The American workforce is aging; by 2020, a quarter of the workforce will be over 55 years old. As sleep and circadian challenges are magnified in older adults, countermeasures for these workers, especially those working night shifts, are imperative. Night shift work leads to a mismatch between the timing of circadian rhythms and the timing of the work/sleep schedule. This in turn leads to sleepiness during nighttime work, increasing the risk of performance errors and injuries. Night shift workers also typically sleep in the morning after returning from work, thereby arising 8+ h prior to their next night shift. They thus begin work with a great amount of sleep pressure due to prolonged wakefulness, further exacerbating their sleepiness. While a number of strategies to improve sleep and alertness in shift workers have been tested, few such studies have been carried out in older adults. In the previous grant period we tested a sleep timing strategy in a lab study in older adults: scheduling sleep to begin in the early afternoon and extend into the evening, such that awakening occurs 1-2 h prior to the next night shift. We found that the older participants were able to spend 8 h in bed in the afternoon-evening, they got significantly more (and less disrupted) sleep than participants who slept ad lib, their night shift alertness and performance was increased, and they showed reduced levels of the stress hormone cortisol. We now propose to translate that laboratory-tested sleep intervention to an operational environment and evaluate its efficacy, feasibility and acceptability. In a Field Trial, we will conduct a randomized study of the 8h afternoon-evening sleep intervention in older nurses to evaluate its efficacy for improving sleep duration/quality and performance/alertness across 3 consecutive night shifts. Exploratory analyses will focus on stress, subjective fatigue, mood, and quality of life. We will also Survey a large group of older night shift workers to determine their typical sleep timing, factors influencing their sleep timing and duration following night shifts, and challenges to an 8h afternoon-evening sleep episode, to explore the feasibility of disseminating and implementing this intervention among a broad population of older night workers. To further understand how 8h afternoon-evening sleep impacts on- and off-shift activities in ?real life? and barriers to adoption of such a schedule, we will carry out Focus Groups where the feasibility and acceptability of the sleep intervention will be explored. Inadequate sleep is one of the most challenging problems affecting the 3 million older American night workers. Given our increasing understanding of how sleep deficiency contributes to adverse performance, health, safety, and quality of life, it is imperative to translate successful laboratory countermeasures and test them in operational settings. This rigorously designed study will evaluate such a countermeasure and test its efficacy, feasibility and acceptability in older nightshift workers.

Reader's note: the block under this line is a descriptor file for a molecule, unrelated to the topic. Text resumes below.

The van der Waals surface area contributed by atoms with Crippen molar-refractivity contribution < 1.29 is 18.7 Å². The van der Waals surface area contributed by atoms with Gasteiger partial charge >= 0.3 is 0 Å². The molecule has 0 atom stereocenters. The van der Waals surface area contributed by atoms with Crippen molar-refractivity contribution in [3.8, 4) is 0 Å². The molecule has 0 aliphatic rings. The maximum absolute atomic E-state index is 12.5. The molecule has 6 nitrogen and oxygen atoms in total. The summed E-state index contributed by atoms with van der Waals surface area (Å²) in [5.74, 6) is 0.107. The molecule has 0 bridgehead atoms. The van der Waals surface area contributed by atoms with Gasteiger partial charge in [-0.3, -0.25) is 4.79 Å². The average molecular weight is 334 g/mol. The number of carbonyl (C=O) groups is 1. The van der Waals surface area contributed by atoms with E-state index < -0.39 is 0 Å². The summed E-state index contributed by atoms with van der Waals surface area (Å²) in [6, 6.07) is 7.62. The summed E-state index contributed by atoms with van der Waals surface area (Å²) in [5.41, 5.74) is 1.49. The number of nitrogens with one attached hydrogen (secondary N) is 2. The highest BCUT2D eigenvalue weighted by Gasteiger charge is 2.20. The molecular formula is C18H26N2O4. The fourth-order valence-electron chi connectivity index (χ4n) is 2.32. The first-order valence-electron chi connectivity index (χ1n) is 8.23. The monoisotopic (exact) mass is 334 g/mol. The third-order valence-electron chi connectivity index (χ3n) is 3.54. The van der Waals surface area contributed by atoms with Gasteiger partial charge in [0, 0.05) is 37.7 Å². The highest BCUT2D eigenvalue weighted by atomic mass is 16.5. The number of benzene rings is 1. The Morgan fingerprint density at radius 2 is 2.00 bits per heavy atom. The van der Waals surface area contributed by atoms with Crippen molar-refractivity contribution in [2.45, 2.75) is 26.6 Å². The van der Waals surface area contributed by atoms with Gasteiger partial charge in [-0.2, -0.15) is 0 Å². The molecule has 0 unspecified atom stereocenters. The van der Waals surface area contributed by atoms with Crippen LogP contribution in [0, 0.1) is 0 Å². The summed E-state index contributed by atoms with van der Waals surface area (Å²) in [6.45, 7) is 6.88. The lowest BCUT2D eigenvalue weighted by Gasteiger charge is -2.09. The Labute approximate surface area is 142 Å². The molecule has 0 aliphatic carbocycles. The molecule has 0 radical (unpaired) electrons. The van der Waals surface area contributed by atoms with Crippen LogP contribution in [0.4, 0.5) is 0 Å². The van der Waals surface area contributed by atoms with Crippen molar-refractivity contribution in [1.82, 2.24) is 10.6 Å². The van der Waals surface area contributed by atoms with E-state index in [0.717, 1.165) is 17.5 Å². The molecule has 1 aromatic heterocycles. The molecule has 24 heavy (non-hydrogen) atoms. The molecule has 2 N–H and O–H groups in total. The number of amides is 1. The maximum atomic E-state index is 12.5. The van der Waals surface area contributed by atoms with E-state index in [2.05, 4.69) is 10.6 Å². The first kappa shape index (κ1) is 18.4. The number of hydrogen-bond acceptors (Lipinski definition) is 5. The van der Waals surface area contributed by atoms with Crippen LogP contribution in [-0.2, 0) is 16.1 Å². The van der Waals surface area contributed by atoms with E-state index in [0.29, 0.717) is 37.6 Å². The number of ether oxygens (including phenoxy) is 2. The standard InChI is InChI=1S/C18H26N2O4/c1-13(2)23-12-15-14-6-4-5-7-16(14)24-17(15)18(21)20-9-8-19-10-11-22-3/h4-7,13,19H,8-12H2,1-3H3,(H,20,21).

Public Health Relevance

Our 24-h society requires more and more workers to perform their jobs at night, including an estimated 3 million older Americans. Night workers have shorter and more disrupted sleep than day workers, resulting in impaired quality-of-life, reduced productivity, and adverse health and safety outcomes, which impact older workers to a greater extent. In our simulated shift work studies carried out in the previous grant period, we found that an 8-h afternoon-evening sleep intervention improved sleep and alertness in older participants, and we now proposed to test the feasibility, efficacy, and acceptability of that intervention in actual older night workers.

National Institute of Health (NIH)
National Institute on Aging (NIA)
Research Project (R01)
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Biobehavioral Mechanisms of Emotion, Stress and Health Study Section (MESH)
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Mackiewicz, Miroslaw
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Brigham and Women's Hospital
United States
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Maurer, Leonie; Zitting, Kirsi-Marja; Elliott, Kieran et al. (2015) A new face of sleep: The impact of post-learning sleep on recognition memory for face-name associations. Neurobiol Learn Mem 126:31-8
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Duffy, Jeanne F; Zitting, Kirsi-Marja; Czeisler, Charles A (2015) The Case for Addressing Operator Fatigue. Rev Hum Factors Ergon 10:29-78

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